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Clinical Investigations: SLEEP |

Mortality in Obstructive Sleep Apnea-Hypopnea Patients Treated With Positive Airway Pressure* FREE TO VIEW

Francisco Campos-Rodriguez, MD; Nicolas Peña-Griñan, MD; Nuria Reyes-Nuñez, MD; Ines De la Cruz-Moron, MD; Jose Perez-Ronchel, MD; Francisco De la Vega-Gallardo, MD; Ana Fernandez-Palacin, MD
Author and Funding Information

*From the Departments of Respiratory Medicine (Drs. Campos-Rodriguez, Peña-Griñan, Reyes-Nuñez, De la Cruz-Moron, Perez-Ronchel, and De la Vega-Gallardo) and Statistical Analysis (Dr. Fernandez-Palacin), Valme University Hospital, Sevilla, Spain.

Correspondence to: Francisco Campos-Rodriguez, MD, Avda Emilio Lemos No. 19, Pt 2, 4-E, 41020 Sevilla, España; e-mail: fcamposr@eresmas.com



Chest. 2005;128(2):624-633. doi:10.1378/chest.128.2.624
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Study objectives: The aims of this study were to analyze mortality in patients with obstructive sleep apnea-hypopnea syndrome (OSAHS) treated with positive airway pressure (PAP) and to know whether PAP compliance affects survival, as well as to investigate the prognostic value of several pretreatment variables.

Design and patients: A study was made of an historical cohort of 871 patients in whom OSAHS had been diagnosed by sleep study between January 1994 and December 2000 and who had been treated with PAP. Patients were followed up until December 2001. The mean (± SD) age of the group was 55.4 ± 10.6 years, the mean apnea-hypopnea index (AHI) 55.1 ± 28.7, and 80.9% were men. To assess whether mortality was influenced by PAP therapy compliance, patients were assigned to one of the following compliance categories: < 1 h/d; 1 to 6 h/d; or > 6 h/d. Survival rates were calculated according to the Kaplan-Meier method. Survival curves were compared with the log-rank test and the trend test, when necessary. Univariate and multivariate analyses using a time-dependent Cox model were performed to elicit which variables correlated with mortality.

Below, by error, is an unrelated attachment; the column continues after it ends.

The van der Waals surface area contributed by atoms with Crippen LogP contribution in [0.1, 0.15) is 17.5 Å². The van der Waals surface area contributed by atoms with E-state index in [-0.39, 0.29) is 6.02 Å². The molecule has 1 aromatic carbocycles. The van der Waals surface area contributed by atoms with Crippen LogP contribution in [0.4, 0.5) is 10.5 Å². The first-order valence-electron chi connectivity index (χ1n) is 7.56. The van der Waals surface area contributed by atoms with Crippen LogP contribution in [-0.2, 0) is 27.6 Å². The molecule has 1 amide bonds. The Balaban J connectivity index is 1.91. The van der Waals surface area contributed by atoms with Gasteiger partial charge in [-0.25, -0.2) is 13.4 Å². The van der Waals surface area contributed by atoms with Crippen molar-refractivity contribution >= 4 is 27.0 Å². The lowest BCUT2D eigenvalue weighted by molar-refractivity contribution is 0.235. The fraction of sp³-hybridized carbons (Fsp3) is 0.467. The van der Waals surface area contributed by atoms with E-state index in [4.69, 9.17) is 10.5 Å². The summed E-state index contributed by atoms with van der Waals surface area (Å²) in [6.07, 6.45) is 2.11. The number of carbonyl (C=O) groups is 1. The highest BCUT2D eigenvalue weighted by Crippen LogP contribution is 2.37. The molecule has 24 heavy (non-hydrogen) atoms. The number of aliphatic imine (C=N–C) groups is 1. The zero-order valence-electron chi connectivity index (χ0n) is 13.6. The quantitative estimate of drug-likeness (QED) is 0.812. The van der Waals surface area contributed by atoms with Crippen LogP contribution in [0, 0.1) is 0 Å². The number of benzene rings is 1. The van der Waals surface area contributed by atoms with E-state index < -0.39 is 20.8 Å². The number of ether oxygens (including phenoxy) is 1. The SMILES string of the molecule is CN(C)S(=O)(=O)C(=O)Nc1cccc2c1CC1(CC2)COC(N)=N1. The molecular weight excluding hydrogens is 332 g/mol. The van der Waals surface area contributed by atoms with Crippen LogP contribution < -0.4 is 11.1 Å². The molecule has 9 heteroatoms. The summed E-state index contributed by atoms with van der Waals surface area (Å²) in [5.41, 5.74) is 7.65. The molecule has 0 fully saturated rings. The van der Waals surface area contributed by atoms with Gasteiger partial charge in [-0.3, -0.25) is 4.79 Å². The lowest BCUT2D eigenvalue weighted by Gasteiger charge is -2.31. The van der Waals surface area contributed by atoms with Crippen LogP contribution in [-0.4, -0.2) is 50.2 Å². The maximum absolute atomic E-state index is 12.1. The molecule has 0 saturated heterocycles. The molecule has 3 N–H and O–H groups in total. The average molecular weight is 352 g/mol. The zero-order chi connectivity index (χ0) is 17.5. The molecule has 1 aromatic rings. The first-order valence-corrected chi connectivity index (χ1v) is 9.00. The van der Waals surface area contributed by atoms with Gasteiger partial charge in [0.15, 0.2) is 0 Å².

Setting: Outpatient sleep disorders unit.

Results: By the end of the follow-up period (mean duration, 48.5 ± 22.7 months), 46 patients had died. The 5-year cumulative survival rates were significantly lower in patients who did not use PAP (compliance < 1h) than in those who used the device for > 6 h/d (85.5% [95% confidence interval (CI), 0.78 to 0.92] vs 96.4% [95% CI, 0.94 to 0.98; p < 0.00005]) and 1 to 6 h/d (85.5% [95% CI, 0.78 to 0.92] vs 91.3% [ 95% CI, 0.88 to 0.94; p = 0.01]), respectively. A trend in survival rates across the groups was identified (p = 0.0004). The main cause of death in 19 cases was cardiovascular disease (CVD). Variables that independently correlated with mortality in the multivariate analysis were the following PAP use categories: compliance for > 6 h/d (odds ratio [OR], 0.10; 95% CI, 0.04 to 0.29); compliance for 1 to 6 h/d (OR, 0.28; 95% CI, 0.11 to 0.69); arterial hypertension (AHT) [OR, 3.25; 95% CI, 1.24 to 8.54]; age (OR, 1.06; 95% CI, 1.01 to 1.10); and FEV1 percent predicted (OR, 0.96; 95% CI, 0.94 to 0.98).

Conclusion: Mortality rates in OSAHS patients who did not receive PAP therapy were higher compared with those treated with PAP and were moderately or highly compliant with therapy. A trend in survival across compliance categories was found. Patients died mainly from CVD. Categories of PAP compliance, AHT, age, and FEV1 percent predicted were the variables that independently predicted mortality.

Figures in this Article